The Zero Trust Model is the most secure way to control egress. For clarity, here are the elements of our zero trust model:
- Operating in whitelist mode (block all, allow some)
- Feature enabled (with appropriate plan): Don’t Talk To Strangers
- Default LAN Allow All rule removed , or at least disabled
This approach ensures that no device can make an outbound connection of any kind, no matter the protocol, destination, or port. If you try to make a connection to say to one of Google’s IPs on TCP port 443, here’s what you’ll get:
curl https://220.127.116.11 … this connection fails with:
curl: (7) Failed to connect to 18.104.22.168 port 443: Connection refused
However, compare with this one:
curl https://www.google.com … this connection succeeds!
PING 22.214.171.124 (126.96.36.199): 56 data bytes92 bytes from google-public-dns-a.google.com (188.8.131.52): Destination Host Unreachable
And yet this one…
$ ping google-public-dns-a.google.comPING google-public-dns-a.google.com (184.108.40.206): 56 data bytes64 bytes from 220.127.116.11: icmp_seq=0 ttl=59 time=16.982 ms
The difference is that when a successful (non-blocked) DNS query is answered, a temporary outbound firewall hole is opened for the period of the TTL.
Assuming you are starting from a default installation of mostly-default pfSense settings, here are your steps:
- Contact support to change your plan to allow for DTTS (Don’t Talk To Strangers) feature set
- Log into your dashboard -> Advanced -> Enable DTTS as shown here:
- Create (and enable) a LAN Firewall Rule to allow LAN DNS queries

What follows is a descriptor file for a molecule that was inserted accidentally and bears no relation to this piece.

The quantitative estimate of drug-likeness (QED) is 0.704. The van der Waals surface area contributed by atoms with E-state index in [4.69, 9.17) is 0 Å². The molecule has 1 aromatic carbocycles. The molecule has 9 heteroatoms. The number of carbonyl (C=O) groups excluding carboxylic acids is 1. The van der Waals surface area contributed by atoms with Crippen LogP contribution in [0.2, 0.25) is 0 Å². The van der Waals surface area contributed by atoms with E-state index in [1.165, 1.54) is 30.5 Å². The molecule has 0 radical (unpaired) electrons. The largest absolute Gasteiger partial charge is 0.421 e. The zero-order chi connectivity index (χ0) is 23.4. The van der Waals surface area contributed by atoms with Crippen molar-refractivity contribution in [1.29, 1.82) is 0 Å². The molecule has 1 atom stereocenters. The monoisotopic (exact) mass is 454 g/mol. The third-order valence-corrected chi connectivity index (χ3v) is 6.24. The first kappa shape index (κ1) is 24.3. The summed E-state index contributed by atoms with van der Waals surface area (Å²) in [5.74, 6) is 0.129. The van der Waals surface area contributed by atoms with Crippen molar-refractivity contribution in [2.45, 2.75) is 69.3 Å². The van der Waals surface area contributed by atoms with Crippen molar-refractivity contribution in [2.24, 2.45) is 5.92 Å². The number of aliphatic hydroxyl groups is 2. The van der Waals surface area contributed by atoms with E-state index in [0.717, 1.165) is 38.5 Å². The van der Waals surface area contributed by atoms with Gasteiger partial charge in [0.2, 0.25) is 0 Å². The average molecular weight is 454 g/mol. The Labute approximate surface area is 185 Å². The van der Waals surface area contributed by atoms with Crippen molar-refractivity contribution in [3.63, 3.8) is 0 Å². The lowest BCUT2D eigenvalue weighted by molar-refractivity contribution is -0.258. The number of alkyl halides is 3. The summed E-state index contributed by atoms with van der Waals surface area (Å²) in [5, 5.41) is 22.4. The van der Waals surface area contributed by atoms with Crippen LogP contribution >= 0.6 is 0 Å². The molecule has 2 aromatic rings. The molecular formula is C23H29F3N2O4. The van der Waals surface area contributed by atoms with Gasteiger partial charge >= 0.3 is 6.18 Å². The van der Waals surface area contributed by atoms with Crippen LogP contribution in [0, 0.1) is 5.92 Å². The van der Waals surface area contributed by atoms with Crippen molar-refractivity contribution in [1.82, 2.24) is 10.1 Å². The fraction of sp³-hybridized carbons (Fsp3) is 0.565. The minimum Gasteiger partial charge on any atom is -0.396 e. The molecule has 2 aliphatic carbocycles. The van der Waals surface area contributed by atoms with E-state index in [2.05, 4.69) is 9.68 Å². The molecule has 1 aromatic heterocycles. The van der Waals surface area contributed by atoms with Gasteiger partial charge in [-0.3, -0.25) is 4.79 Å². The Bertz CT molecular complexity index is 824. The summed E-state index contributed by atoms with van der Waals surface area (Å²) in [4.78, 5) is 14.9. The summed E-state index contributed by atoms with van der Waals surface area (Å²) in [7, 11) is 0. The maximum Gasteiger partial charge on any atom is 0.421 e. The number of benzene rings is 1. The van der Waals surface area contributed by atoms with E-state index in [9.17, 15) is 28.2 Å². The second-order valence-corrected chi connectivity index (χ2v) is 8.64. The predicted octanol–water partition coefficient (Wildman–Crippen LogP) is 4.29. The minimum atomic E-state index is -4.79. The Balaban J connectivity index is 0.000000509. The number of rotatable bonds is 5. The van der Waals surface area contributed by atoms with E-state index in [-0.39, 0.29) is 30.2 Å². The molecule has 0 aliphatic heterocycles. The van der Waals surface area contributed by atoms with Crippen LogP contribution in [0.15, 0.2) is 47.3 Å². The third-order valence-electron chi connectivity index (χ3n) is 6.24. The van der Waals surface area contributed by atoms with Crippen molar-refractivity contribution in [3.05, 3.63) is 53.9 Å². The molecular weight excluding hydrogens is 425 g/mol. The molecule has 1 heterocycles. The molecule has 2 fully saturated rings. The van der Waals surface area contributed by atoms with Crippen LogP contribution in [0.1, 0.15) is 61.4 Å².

- Create (and enable) a LAN Firewall Rule to allow LAN port 80 access for the block page to function
- Turn off your pfSense default LAN Allow All rule (shown here as disabled as they are unbolded) or, alternatively check “Automatically manage DTTS rules in firewall” in Services -> adam:ONE
- Create any required Firewall Rules
Most environments that choose the Zero Trust Model end up with at least a few “misbehaving” apps that require special permission to make Internet-bound connections without preceding DNS queries. This is why it’s important to pay attention to the Enabler section.
To observe all attempted (but dropped) traffic, enable ADAM level 6 logging and in an ssh window observe with the following query:
tail -f /var/log/dnsthingy/dnsthingymgr.log |grep "IPE BLOCK"
The logs are also visible at http://mytools.management/log from within the LAN.
To view real-time dynamic rules created, run this at the command-line:
pfctl -s rules -a "dnsthingy/*"
To view all rules for the IP4 address of 10.0.1.48
pfctl -s rules -a "dnsthingy/4/10/0/1/48"
For any questions or support please contact firstname.lastname@example.org and keep computing securely!